The real impact of sanctions on the Houthis will be negligible. The group’s leaders do not hold foreign bank accounts and keep most of their wealth in-country. They are funded through illicit means already heavily sanctioned by the United Nations and most Western countries. Yet these points are largely irrelevant—the Houthis understand no one is coming for them in Sana’a—meaning they will not stop attacking international shipping. United States National Security Advisor Jake Sullivan acknowledged this at the World Economic Forum in Davos on January 16, arguing this administration did not expect previous airstrikes on the group to deter them.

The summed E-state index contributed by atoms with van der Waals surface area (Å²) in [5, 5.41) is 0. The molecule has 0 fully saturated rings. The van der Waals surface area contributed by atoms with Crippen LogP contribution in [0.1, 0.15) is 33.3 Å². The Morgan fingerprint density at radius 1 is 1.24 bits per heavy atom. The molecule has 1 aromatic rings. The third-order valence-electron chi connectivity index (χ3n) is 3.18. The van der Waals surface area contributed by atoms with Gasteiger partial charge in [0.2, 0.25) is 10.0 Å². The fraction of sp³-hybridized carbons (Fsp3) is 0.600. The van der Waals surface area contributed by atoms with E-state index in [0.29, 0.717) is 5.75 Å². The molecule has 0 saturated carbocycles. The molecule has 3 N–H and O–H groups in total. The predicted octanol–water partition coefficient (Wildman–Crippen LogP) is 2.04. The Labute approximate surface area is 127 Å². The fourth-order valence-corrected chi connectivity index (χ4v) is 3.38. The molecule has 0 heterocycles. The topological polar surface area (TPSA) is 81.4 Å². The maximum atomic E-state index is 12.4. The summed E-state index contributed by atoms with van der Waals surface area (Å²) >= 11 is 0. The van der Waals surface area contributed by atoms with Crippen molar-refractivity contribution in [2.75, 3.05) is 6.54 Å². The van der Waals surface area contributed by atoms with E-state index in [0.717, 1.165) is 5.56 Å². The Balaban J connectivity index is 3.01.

Sullivan’s statements are crucial here as they indicate the White House is making decisions that are not singularly intended to deter the Houthis. A worrying dynamic is emerging where neither party is interested in de-escalating. Worse, U.S. strikes on the Houthis only hardened international shipping concerns, which Washington claims to defend for the sake of regional stability and its own credibility.

Ultimately, the U.S. escalation is not achieving stability or bolstering American credibility. Rather, the decision to sanction the Houthis reflects a series of long-running, knee-jerk actions defining U.S. interventionism around the world. The Biden administration hopes to regain credibility internationally by defending international shipping, completely missing the fact that its efforts are inherently contradictory to such goals because they will not achieve their intended effect and fail to answer a basic question: “How does this end?”